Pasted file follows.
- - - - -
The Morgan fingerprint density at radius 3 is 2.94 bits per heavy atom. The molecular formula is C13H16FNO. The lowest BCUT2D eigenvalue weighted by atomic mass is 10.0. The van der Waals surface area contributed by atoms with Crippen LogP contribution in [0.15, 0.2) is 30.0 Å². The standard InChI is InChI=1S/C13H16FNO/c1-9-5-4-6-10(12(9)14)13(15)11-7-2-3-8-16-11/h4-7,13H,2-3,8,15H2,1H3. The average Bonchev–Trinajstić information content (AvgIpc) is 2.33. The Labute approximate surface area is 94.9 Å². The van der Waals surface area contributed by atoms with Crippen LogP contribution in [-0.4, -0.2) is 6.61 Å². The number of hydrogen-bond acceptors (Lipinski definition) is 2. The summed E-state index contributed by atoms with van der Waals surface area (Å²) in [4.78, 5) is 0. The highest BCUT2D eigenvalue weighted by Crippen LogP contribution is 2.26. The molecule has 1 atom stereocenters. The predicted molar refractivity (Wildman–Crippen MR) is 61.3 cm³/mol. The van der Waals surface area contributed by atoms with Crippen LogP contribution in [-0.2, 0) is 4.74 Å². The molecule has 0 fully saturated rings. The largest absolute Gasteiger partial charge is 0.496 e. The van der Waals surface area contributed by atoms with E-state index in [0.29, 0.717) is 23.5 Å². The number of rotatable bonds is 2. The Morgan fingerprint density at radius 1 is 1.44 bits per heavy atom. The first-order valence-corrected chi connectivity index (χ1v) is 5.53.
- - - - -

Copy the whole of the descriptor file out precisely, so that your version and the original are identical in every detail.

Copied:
The Morgan fingerprint density at radius 3 is 2.94 bits per heavy atom. The molecular formula is C13H16FNO. The lowest BCUT2D eigenvalue weighted by atomic mass is 10.0. The van der Waals surface area contributed by atoms with Crippen LogP contribution in [0.15, 0.2) is 30.0 Å². The standard InChI is InChI=1S/C13H16FNO/c1-9-5-4-6-10(12(9)14)13(15)11-7-2-3-8-16-11/h4-7,13H,2-3,8,15H2,1H3. The average Bonchev–Trinajstić information content (AvgIpc) is 2.33. The Labute approximate surface area is 94.9 Å². The van der Waals surface area contributed by atoms with Crippen LogP contribution in [-0.4, -0.2) is 6.61 Å². The number of hydrogen-bond acceptors (Lipinski definition) is 2. The summed E-state index contributed by atoms with van der Waals surface area (Å²) in [4.78, 5) is 0. The highest BCUT2D eigenvalue weighted by Crippen LogP contribution is 2.26. The molecule has 1 atom stereocenters. The predicted molar refractivity (Wildman–Crippen MR) is 61.3 cm³/mol. The van der Waals surface area contributed by atoms with Crippen LogP contribution in [-0.2, 0) is 4.74 Å². The molecule has 0 fully saturated rings. The largest absolute Gasteiger partial charge is 0.496 e. The van der Waals surface area contributed by atoms with E-state index in [0.29, 0.717) is 23.5 Å². The number of rotatable bonds is 2. The Morgan fingerprint density at radius 1 is 1.44 bits per heavy atom. The first-order valence-corrected chi connectivity index (χ1v) is 5.53.